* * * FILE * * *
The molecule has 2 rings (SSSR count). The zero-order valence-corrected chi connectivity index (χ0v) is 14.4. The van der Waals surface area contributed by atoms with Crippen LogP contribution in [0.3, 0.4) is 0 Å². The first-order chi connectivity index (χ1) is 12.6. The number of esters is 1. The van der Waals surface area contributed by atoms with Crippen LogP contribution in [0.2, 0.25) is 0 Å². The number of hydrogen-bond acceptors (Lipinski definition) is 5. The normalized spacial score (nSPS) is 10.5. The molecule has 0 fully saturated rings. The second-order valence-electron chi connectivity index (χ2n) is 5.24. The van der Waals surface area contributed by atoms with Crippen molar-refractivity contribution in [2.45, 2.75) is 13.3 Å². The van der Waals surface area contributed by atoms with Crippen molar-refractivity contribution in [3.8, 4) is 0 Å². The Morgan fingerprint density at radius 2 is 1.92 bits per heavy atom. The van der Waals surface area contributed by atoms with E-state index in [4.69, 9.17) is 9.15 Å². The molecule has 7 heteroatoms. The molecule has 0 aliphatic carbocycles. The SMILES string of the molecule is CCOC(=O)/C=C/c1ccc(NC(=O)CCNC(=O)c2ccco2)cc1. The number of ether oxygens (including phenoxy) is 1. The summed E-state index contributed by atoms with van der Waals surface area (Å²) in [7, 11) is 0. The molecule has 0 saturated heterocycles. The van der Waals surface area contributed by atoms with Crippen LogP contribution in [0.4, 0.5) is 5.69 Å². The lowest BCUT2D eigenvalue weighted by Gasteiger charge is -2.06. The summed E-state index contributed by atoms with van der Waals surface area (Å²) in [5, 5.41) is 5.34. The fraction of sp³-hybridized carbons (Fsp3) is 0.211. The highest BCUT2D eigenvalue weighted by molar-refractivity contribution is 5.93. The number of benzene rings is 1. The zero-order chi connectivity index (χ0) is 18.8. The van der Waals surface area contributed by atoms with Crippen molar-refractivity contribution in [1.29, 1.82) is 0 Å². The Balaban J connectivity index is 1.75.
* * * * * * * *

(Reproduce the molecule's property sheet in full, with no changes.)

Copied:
The molecule has 2 rings (SSSR count). The zero-order valence-corrected chi connectivity index (χ0v) is 14.4. The van der Waals surface area contributed by atoms with Crippen LogP contribution in [0.3, 0.4) is 0 Å². The first-order chi connectivity index (χ1) is 12.6. The number of esters is 1. The van der Waals surface area contributed by atoms with Crippen LogP contribution in [0.2, 0.25) is 0 Å². The number of hydrogen-bond acceptors (Lipinski definition) is 5. The normalized spacial score (nSPS) is 10.5. The molecule has 0 fully saturated rings. The second-order valence-electron chi connectivity index (χ2n) is 5.24. The van der Waals surface area contributed by atoms with Crippen molar-refractivity contribution in [2.45, 2.75) is 13.3 Å². The van der Waals surface area contributed by atoms with Crippen molar-refractivity contribution in [3.8, 4) is 0 Å². The Morgan fingerprint density at radius 2 is 1.92 bits per heavy atom. The van der Waals surface area contributed by atoms with E-state index in [4.69, 9.17) is 9.15 Å². The molecule has 7 heteroatoms. The molecule has 0 aliphatic carbocycles. The SMILES string of the molecule is CCOC(=O)/C=C/c1ccc(NC(=O)CCNC(=O)c2ccco2)cc1. The number of ether oxygens (including phenoxy) is 1. The summed E-state index contributed by atoms with van der Waals surface area (Å²) in [7, 11) is 0. The molecule has 0 saturated heterocycles. The van der Waals surface area contributed by atoms with Crippen LogP contribution in [0.4, 0.5) is 5.69 Å². The lowest BCUT2D eigenvalue weighted by Gasteiger charge is -2.06. The summed E-state index contributed by atoms with van der Waals surface area (Å²) in [5, 5.41) is 5.34. The fraction of sp³-hybridized carbons (Fsp3) is 0.211. The highest BCUT2D eigenvalue weighted by molar-refractivity contribution is 5.93. The number of benzene rings is 1. The zero-order chi connectivity index (χ0) is 18.8. The van der Waals surface area contributed by atoms with Crippen molar-refractivity contribution in [1.29, 1.82) is 0 Å². The Balaban J connectivity index is 1.75.